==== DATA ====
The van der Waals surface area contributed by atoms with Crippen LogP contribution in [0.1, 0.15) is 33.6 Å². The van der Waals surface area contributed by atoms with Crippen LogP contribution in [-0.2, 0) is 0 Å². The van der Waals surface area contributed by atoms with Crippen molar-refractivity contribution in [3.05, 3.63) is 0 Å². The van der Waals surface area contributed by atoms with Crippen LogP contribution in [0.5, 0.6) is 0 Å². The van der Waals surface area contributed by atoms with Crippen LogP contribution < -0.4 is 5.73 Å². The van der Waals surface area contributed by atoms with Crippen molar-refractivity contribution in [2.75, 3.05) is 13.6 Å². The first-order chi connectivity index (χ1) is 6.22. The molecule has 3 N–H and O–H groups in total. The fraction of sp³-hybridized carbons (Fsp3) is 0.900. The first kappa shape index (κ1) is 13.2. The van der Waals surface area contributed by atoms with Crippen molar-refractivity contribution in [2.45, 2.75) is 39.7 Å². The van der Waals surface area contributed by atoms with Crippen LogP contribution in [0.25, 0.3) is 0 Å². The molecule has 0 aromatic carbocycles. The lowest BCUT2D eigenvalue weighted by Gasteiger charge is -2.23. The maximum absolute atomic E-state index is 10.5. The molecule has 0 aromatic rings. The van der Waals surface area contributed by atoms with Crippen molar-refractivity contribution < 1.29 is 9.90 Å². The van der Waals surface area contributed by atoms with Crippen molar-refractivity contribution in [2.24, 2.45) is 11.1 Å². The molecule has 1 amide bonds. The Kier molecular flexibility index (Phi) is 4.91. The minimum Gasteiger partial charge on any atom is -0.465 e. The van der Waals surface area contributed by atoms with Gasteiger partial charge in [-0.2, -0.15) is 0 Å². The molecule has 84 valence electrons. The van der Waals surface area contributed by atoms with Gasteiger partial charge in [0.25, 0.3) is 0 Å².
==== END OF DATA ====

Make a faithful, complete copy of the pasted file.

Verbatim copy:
The van der Waals surface area contributed by atoms with Crippen LogP contribution in [0.1, 0.15) is 33.6 Å². The van der Waals surface area contributed by atoms with Crippen LogP contribution in [-0.2, 0) is 0 Å². The van der Waals surface area contributed by atoms with Crippen molar-refractivity contribution in [3.05, 3.63) is 0 Å². The van der Waals surface area contributed by atoms with Crippen LogP contribution in [0.5, 0.6) is 0 Å². The van der Waals surface area contributed by atoms with Crippen LogP contribution < -0.4 is 5.73 Å². The van der Waals surface area contributed by atoms with Crippen molar-refractivity contribution in [2.75, 3.05) is 13.6 Å². The first-order chi connectivity index (χ1) is 6.22. The molecule has 3 N–H and O–H groups in total. The fraction of sp³-hybridized carbons (Fsp3) is 0.900. The first kappa shape index (κ1) is 13.2. The van der Waals surface area contributed by atoms with Crippen molar-refractivity contribution in [2.45, 2.75) is 39.7 Å². The van der Waals surface area contributed by atoms with Crippen LogP contribution in [0.25, 0.3) is 0 Å². The molecule has 0 aromatic carbocycles. The lowest BCUT2D eigenvalue weighted by Gasteiger charge is -2.23. The maximum absolute atomic E-state index is 10.5. The molecule has 0 aromatic rings. The van der Waals surface area contributed by atoms with Crippen molar-refractivity contribution < 1.29 is 9.90 Å². The van der Waals surface area contributed by atoms with Crippen molar-refractivity contribution in [2.24, 2.45) is 11.1 Å². The molecule has 1 amide bonds. The Kier molecular flexibility index (Phi) is 4.91. The minimum Gasteiger partial charge on any atom is -0.465 e. The van der Waals surface area contributed by atoms with Gasteiger partial charge in [-0.2, -0.15) is 0 Å². The molecule has 84 valence electrons. The van der Waals surface area contributed by atoms with Gasteiger partial charge in [0.25, 0.3) is 0 Å².